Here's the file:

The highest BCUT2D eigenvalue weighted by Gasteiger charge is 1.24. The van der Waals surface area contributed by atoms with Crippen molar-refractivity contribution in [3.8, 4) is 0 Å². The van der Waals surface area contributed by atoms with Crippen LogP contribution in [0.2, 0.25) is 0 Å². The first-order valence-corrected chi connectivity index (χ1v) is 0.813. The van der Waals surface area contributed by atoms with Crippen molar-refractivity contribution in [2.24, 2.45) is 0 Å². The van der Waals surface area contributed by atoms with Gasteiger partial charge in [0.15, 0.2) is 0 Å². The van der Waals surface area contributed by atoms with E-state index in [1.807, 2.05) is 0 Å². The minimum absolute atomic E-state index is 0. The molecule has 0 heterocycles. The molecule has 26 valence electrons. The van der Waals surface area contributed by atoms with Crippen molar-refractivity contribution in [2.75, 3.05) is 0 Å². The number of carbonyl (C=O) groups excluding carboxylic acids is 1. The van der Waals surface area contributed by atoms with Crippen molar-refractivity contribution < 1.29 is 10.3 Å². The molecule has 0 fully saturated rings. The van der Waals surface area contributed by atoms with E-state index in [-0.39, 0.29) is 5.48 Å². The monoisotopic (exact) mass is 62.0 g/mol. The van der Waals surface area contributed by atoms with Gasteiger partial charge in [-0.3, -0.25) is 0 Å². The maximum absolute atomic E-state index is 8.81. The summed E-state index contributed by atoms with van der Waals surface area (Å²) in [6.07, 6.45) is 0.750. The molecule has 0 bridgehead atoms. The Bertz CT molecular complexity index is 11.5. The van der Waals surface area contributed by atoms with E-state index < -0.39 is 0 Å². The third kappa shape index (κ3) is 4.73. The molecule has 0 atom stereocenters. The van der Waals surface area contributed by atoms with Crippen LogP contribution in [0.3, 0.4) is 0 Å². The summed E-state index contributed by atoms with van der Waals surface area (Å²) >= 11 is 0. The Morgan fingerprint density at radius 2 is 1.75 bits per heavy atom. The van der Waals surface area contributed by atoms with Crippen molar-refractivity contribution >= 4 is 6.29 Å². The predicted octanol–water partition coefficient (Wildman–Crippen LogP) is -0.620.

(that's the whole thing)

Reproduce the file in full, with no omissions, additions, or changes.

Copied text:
The highest BCUT2D eigenvalue weighted by Gasteiger charge is 1.24. The van der Waals surface area contributed by atoms with Crippen molar-refractivity contribution in [3.8, 4) is 0 Å². The van der Waals surface area contributed by atoms with Crippen LogP contribution in [0.2, 0.25) is 0 Å². The first-order valence-corrected chi connectivity index (χ1v) is 0.813. The van der Waals surface area contributed by atoms with Crippen molar-refractivity contribution in [2.24, 2.45) is 0 Å². The van der Waals surface area contributed by atoms with Gasteiger partial charge in [0.15, 0.2) is 0 Å². The van der Waals surface area contributed by atoms with E-state index in [1.807, 2.05) is 0 Å². The minimum absolute atomic E-state index is 0. The molecule has 0 heterocycles. The molecule has 26 valence electrons. The van der Waals surface area contributed by atoms with Crippen molar-refractivity contribution in [2.75, 3.05) is 0 Å². The number of carbonyl (C=O) groups excluding carboxylic acids is 1. The van der Waals surface area contributed by atoms with Crippen molar-refractivity contribution < 1.29 is 10.3 Å². The molecule has 0 fully saturated rings. The van der Waals surface area contributed by atoms with E-state index in [-0.39, 0.29) is 5.48 Å². The monoisotopic (exact) mass is 62.0 g/mol. The van der Waals surface area contributed by atoms with Gasteiger partial charge in [-0.3, -0.25) is 0 Å². The maximum absolute atomic E-state index is 8.81. The summed E-state index contributed by atoms with van der Waals surface area (Å²) in [6.07, 6.45) is 0.750. The molecule has 0 bridgehead atoms. The Bertz CT molecular complexity index is 11.5. The van der Waals surface area contributed by atoms with E-state index < -0.39 is 0 Å². The third kappa shape index (κ3) is 4.73. The molecule has 0 atom stereocenters. The van der Waals surface area contributed by atoms with Crippen LogP contribution in [0.3, 0.4) is 0 Å². The summed E-state index contributed by atoms with van der Waals surface area (Å²) >= 11 is 0. The Morgan fingerprint density at radius 2 is 1.75 bits per heavy atom. The van der Waals surface area contributed by atoms with Crippen molar-refractivity contribution >= 4 is 6.29 Å². The predicted octanol–water partition coefficient (Wildman–Crippen LogP) is -0.620.